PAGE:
Wisconsin has been a regular host for championship professional golf in recent years. But until now, the Kohler Co.’s golf courses in Sheboygan County have dominated the spotlight.

Whistling Straits was the site of the PGA Championship in 2004, 2010 and 2015. Blackwolf Run hosted the U.S. Women’s Open in 1998 and 2012.

This year, it’s Erin Hills’ turn. In June, the public golf course in southwestern Washington County – about 35 miles northwest of Milwaukee – will host the U.S. Open, perhaps the biggest championship event in men’s professional golf (its $12 million in total prize money is the highest purse). It will be the first time the U.S. Open is held in Wisconsin.

A natural beauty

“We are especially looking forward to bringing the U.S. Open to Erin Hills,” said Stuart Francis, United States Golf Association (USGA) Championship Committee chairman. “It’s an American original with immense natural beauty that will have the chance to showcase itself as one of the premier facilities in the nation.”

[gallery type="slideshow" size="full" ids="316152,316148,316149,316150,316151"]

Erin Hills, which opened in 2006, was developed by Robert Lang, former owner of The Lang Cos. Its site, the Kettle Moraine, was sculpted by glaciers more than 20,000 years ago, and golf course architects Michael Hurdzan, Dana Fry and Ron Whitten made few changes to its undulating topography when designing Erin Hills.

“There is a wonderful feel to Erin Hills, both completely connected to its natural environment and challenging, with architectural nuances that entice players to be creative and competitive,” said Mike Davis, executive director and chief executive officer of the USGA.

“I compare Erin Hills to some of the great U.S. Open sites, like Shinnecock (Hills Golf Club in Southampton, New York), Pebble Beach (Golf Links in Monterey County, California) and Oakmont (Country Club near Pittsburgh). This stands up with all of them.”

Lang sold Erin Hills in 2009 to Andrew Ziegler, co-founder of Milwaukee-based money management firm Artisan Partners, who made improvements to the course that were necessary for it to host the U.S. Open.

“I am biased, but I think it will be the most important sporting event in the history of the state,” Ziegler said in 2010 when the USGA awarded the U.S. Open to his course.

Erin Hills has been closed since early October and will not reopen until the U.S. Open practice rounds begin. Ziegler wanted it to be in pristine condition for the tournament.

The U.S. Open will establish Erin Hills as a national golf destination; the course was recently ranked 44th best in the U.S. by Golf Digest magazine.

The tournament will be nationally telecast by the FOX Network and Fox Sports 1. It will span the week of June 12-18, including four tournament days, plus practice round days. More than 35,000 spectators are expected to attend each day of the tournament.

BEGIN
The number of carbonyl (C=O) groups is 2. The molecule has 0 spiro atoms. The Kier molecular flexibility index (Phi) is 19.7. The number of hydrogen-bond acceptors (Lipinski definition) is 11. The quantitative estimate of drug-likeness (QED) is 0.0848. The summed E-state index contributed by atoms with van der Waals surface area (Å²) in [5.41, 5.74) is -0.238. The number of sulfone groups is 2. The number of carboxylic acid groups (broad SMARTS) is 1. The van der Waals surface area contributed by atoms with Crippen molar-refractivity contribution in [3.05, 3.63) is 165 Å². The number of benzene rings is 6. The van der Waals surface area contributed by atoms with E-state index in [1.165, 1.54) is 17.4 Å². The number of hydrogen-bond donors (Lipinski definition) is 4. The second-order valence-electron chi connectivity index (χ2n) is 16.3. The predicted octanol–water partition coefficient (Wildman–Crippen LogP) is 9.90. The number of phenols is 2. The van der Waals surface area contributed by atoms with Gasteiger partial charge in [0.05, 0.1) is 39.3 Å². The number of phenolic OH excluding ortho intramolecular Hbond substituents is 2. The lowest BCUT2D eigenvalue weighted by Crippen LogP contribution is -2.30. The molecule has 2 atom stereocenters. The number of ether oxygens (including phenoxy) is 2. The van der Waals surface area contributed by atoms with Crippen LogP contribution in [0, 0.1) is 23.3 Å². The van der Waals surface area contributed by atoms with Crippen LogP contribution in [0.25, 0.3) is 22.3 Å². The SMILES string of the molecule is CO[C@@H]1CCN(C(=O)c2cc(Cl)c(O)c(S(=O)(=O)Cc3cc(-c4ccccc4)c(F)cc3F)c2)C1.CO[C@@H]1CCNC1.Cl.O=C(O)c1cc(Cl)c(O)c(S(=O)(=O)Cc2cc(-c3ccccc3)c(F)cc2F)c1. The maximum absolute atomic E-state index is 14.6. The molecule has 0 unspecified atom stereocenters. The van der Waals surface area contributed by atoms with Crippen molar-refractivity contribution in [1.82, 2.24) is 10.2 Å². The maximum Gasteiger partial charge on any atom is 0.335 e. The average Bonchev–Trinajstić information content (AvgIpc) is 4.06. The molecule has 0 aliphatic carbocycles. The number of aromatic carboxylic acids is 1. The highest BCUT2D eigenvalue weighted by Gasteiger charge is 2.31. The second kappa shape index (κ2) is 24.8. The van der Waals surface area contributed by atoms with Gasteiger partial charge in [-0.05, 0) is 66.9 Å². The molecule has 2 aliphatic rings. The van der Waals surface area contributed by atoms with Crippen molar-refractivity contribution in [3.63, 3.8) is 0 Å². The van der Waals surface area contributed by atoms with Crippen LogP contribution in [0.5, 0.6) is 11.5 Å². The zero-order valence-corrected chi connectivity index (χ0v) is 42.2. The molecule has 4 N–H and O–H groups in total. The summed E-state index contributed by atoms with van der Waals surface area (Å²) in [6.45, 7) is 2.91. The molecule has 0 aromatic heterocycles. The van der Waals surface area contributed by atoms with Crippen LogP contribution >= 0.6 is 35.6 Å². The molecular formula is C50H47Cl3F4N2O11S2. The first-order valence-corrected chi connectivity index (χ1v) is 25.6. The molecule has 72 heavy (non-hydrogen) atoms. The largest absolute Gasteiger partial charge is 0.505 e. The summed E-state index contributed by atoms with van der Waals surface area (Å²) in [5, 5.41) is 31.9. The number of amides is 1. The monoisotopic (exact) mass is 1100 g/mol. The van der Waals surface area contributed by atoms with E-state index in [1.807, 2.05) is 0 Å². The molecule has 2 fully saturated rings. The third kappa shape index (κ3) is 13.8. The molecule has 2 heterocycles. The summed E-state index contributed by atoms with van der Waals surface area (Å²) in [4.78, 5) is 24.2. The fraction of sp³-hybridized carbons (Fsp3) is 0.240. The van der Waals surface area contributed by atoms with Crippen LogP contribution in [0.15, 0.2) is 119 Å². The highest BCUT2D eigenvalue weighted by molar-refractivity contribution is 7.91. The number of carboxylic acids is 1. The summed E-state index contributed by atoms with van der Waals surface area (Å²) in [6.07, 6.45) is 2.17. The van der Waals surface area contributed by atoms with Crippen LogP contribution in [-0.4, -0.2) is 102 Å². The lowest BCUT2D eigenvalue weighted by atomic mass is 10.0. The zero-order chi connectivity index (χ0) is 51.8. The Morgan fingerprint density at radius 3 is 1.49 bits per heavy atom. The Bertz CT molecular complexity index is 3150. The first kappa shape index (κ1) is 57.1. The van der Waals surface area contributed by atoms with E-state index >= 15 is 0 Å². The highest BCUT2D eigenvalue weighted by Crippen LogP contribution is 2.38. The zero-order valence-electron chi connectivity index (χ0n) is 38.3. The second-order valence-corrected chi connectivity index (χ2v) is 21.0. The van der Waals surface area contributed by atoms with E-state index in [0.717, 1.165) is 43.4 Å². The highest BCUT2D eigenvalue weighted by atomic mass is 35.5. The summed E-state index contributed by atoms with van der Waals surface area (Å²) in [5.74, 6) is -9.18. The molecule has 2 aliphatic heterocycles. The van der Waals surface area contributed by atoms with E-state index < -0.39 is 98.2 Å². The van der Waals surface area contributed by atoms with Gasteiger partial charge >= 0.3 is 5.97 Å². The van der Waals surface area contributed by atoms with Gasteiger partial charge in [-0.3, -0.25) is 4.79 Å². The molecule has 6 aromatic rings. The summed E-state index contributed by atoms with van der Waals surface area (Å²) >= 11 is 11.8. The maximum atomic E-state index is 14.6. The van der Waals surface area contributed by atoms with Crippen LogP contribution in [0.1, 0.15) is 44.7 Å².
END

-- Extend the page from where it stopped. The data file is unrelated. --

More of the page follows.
Big economic impact

Visit Milwaukee says the U.S. Open will have a $60 million economic impact on the Milwaukee metropolitan area, and the USGA says the economic impact on the southeastern Wisconsin region will be $125 million.

If the tournament is a success, the U.S. Open could return to Erin Hills in the future, which would provide another boost for the state’s economy and further build the national reputation of the golf course.

The event also presents unique opportunities for Wisconsin businesses to entertain clients in style, with prices ranging from about $9,000 for a one-day corporate table at one of the six holes offering hospitality tents, to $325,000 for a platinum premier tent package on the 18th hole. Bethesda, Maryland-based Ridgewells Catering will provide the food, sourcing many ingredients from local companies.

“What’s unique about our championship as opposed to, say, the Super Bowl, which is only one night, (is at the U.S. Open) you can really talk with your corporate patrons, your business prospects. You can really spend quality time with them,” said Janeen Driscoll, director of public relations for the USGA.

Big news for Wisconsin golfers

The U.S. Open isn’t the only major golf news in Wisconsin this year. The LPGA Tour will come to Wisconsin in 2017, with the inaugural Thornberry Creek LPGA Classic held from July 3-9 at the Thornberry Creek at Oneida golf course near Green Bay.

Business leaders in the state looking for an elite golf experience, either for themselves or to entertain clients, will enjoy yet another option this year with the much-anticipated opening of Sand Valley Golf Resort near Nekoosa in central Wisconsin. Sand Valley is being developed by Mike Keiser, who also developed the acclaimed Bandon Dunes Golf Resort in Oregon. 

Comments are closed.